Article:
"We look at what we did well, what we can improve, and what was sufficient."Samuel Zurowski ’21
The University of New Haven’s team then tests the network of the company after a cyberattack. As the team members discover vulnerabilities, they detail the impact, what would be done to fix them, and, of course, how to fix and comply with cybersecurity efforts.
“This report is meant for technical, C-suite level executives, and other management in a company,” adds Zurowski. “This competition is meant to be as realistic as possible to provide students real-world experience in penetration testing.”
These tests are incredibly important in this current digital age, Zurowski points out, as “approximately 50 new vulnerabilities are reported each day,” making staying on top of network vulnerabilities an extremely difficult task for a company.
“By regularly undertaking assessments it can help an organization understand its weaknesses, and help protect important assets, including customer data,” he said.
Meanwhile, the team’s co-captain, Barone, says the competition helps transition students interested in cybersecurity from the classroom setting to taking part in real-world applications with the skills they learned.
“It is one thing for a professor to tell you that a vulnerability exists in an application or platform,” he said. “But it is completely different to be able to apply those skills in a live environment.”
‘Having exceptional teammates is what makes it possible for us to place so well’
As the team prepares for the international finals, which will take place at Rochester Institute of Technology, the group is putting their hard work under the microscope. First up, is the report. Zurowski explains the report is the biggest part of the competition, and he and his teammates are reviewing the one they put together for regionals.
“We look at what we did well, what we can improve, and what was sufficient,” he said.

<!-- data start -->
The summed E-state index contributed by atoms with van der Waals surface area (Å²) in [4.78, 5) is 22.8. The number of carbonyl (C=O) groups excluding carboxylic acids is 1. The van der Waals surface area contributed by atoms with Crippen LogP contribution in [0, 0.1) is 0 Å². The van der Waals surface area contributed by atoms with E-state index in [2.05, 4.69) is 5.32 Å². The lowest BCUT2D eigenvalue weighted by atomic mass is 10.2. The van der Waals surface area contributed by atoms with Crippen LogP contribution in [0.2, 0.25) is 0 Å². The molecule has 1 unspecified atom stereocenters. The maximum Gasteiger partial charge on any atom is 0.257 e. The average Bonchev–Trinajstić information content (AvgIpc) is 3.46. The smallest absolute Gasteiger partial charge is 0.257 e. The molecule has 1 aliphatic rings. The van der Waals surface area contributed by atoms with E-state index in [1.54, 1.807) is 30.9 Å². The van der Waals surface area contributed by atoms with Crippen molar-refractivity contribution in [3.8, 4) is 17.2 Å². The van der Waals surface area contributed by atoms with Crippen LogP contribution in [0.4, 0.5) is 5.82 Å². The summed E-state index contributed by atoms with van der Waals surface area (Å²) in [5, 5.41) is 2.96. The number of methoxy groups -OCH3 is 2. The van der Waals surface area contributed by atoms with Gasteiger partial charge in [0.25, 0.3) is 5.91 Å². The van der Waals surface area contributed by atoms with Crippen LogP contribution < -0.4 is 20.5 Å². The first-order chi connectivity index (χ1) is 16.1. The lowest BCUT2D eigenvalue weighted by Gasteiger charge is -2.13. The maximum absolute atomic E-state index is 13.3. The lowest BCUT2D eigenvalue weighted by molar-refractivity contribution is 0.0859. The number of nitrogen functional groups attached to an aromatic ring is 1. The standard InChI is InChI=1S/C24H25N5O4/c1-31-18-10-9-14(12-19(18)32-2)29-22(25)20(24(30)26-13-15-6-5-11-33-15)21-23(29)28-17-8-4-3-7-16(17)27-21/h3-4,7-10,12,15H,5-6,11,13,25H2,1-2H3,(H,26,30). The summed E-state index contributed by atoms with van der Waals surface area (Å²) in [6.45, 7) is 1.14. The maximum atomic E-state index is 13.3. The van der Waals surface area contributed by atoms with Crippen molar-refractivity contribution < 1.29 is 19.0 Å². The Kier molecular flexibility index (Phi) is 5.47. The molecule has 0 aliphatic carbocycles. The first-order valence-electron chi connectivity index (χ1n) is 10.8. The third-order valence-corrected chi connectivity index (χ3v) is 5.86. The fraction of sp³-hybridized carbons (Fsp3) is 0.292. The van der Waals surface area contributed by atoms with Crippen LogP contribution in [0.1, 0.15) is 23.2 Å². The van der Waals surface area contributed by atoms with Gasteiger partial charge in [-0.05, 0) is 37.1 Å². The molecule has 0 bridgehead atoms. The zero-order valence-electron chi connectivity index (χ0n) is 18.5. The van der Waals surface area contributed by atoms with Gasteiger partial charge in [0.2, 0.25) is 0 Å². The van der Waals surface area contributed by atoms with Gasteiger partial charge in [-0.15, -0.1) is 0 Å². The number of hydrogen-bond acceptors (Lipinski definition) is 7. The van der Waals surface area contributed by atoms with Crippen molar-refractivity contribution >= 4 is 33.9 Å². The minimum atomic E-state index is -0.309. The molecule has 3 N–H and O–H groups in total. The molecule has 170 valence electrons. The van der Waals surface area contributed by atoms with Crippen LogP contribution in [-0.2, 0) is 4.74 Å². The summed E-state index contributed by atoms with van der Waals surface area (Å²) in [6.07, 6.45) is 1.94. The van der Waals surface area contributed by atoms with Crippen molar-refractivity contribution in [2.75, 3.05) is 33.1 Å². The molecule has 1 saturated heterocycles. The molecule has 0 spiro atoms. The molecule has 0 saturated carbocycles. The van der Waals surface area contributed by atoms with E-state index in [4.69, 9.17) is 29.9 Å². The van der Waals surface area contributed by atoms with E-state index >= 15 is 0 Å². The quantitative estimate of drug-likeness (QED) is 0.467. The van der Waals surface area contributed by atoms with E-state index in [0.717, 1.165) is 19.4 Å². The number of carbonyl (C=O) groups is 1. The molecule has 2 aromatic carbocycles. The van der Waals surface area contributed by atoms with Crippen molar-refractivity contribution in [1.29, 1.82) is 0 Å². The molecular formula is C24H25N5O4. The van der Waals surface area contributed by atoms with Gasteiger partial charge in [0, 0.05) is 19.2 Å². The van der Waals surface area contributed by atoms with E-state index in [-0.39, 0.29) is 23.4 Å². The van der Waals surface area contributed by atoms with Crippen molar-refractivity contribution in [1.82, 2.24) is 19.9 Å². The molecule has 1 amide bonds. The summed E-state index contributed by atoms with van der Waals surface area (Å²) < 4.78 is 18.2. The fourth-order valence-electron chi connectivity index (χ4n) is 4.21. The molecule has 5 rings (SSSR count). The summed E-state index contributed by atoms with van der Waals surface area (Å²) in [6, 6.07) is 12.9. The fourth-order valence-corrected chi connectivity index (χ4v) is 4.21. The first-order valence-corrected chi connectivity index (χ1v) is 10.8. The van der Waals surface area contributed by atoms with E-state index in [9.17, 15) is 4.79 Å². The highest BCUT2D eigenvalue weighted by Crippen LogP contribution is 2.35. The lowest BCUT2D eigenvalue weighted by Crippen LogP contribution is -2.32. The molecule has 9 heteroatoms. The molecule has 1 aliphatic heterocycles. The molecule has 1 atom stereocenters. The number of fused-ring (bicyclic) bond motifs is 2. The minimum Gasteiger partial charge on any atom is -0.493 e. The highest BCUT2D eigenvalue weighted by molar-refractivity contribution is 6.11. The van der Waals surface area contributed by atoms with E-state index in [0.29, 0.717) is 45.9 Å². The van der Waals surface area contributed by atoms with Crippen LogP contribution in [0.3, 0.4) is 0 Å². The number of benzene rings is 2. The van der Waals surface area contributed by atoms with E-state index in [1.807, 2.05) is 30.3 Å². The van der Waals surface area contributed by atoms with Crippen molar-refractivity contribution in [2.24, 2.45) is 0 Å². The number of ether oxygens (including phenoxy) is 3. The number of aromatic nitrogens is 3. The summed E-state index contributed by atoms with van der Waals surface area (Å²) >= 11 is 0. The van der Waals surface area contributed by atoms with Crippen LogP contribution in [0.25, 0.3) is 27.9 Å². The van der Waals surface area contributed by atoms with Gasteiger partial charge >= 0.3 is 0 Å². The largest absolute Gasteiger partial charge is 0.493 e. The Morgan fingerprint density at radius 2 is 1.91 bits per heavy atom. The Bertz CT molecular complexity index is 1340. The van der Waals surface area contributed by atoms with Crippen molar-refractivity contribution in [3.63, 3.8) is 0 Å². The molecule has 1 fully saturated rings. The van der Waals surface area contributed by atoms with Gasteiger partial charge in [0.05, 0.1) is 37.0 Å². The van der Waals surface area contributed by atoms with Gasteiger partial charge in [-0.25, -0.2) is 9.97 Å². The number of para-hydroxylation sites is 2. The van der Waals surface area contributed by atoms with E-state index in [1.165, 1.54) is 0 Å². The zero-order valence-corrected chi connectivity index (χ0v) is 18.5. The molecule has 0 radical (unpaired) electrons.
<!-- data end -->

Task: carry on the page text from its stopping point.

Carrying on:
They then dig into researching major security issues happening right now, as well as familiarizing themselves with different cybersecurity platforms so they can “break into” those mock networks.
Co-captain Barone reflected on the strengths of this year’s team and how they have been learning from mistakes and successes over the last three years of competitions.
“Although there is a shared skillset that is common among all the team members, each member of the team also brings their unique knowledge and experiences to the table,” he said. “It is that combined shared experience that has allowed us to build team chemistry and communication.”
“This competition requires immense organization, technical knowledge, and time management,” added Zurowski. “Having exceptional teammates is what makes it possible for us to place so well.”
As part of the international competition, the team will be competing against top schools such as Carnegie Mellon, Stanford, the Rochester Institute of Technology, and Drexel.
“I am very excited to accompany three team members who will be physically participating in the competition in Rochester,” adds Dr. Nassar. “Other team members will be participating remotely. As a coach, I can’t be more proud of their performance, and I wish them all luck competing with teams from top universities in the United States and abroad.”